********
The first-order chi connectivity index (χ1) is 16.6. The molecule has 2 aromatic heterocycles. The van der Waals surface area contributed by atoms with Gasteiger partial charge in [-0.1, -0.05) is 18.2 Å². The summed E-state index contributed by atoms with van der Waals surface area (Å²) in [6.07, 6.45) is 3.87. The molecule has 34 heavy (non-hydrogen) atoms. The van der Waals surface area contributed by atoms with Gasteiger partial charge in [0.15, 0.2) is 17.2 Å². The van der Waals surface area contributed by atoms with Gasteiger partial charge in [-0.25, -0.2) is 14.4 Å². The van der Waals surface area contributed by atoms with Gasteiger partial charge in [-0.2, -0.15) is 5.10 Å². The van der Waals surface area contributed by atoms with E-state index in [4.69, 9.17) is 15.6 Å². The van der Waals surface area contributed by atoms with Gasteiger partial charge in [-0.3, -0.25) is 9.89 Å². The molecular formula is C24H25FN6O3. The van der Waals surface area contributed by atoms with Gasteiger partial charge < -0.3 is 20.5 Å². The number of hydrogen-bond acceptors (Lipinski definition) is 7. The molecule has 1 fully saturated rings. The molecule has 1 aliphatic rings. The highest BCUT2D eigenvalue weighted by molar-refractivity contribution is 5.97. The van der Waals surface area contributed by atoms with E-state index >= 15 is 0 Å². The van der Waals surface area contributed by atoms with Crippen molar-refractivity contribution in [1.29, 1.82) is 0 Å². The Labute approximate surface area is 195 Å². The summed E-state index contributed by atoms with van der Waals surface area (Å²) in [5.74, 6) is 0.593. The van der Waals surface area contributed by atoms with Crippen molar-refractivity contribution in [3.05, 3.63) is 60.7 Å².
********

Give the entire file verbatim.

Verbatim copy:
The first-order chi connectivity index (χ1) is 16.6. The molecule has 2 aromatic heterocycles. The van der Waals surface area contributed by atoms with Gasteiger partial charge in [-0.1, -0.05) is 18.2 Å². The summed E-state index contributed by atoms with van der Waals surface area (Å²) in [6.07, 6.45) is 3.87. The molecule has 34 heavy (non-hydrogen) atoms. The van der Waals surface area contributed by atoms with Gasteiger partial charge in [0.15, 0.2) is 17.2 Å². The van der Waals surface area contributed by atoms with Gasteiger partial charge in [-0.25, -0.2) is 14.4 Å². The van der Waals surface area contributed by atoms with Gasteiger partial charge in [-0.2, -0.15) is 5.10 Å². The van der Waals surface area contributed by atoms with E-state index in [4.69, 9.17) is 15.6 Å². The van der Waals surface area contributed by atoms with Gasteiger partial charge in [-0.3, -0.25) is 9.89 Å². The molecular formula is C24H25FN6O3. The van der Waals surface area contributed by atoms with Gasteiger partial charge < -0.3 is 20.5 Å². The number of hydrogen-bond acceptors (Lipinski definition) is 7. The molecule has 1 fully saturated rings. The molecule has 1 aliphatic rings. The highest BCUT2D eigenvalue weighted by molar-refractivity contribution is 5.97. The van der Waals surface area contributed by atoms with E-state index >= 15 is 0 Å². The van der Waals surface area contributed by atoms with Crippen molar-refractivity contribution in [1.29, 1.82) is 0 Å². The Labute approximate surface area is 195 Å². The summed E-state index contributed by atoms with van der Waals surface area (Å²) in [5.74, 6) is 0.593. The van der Waals surface area contributed by atoms with Crippen molar-refractivity contribution in [3.05, 3.63) is 60.7 Å².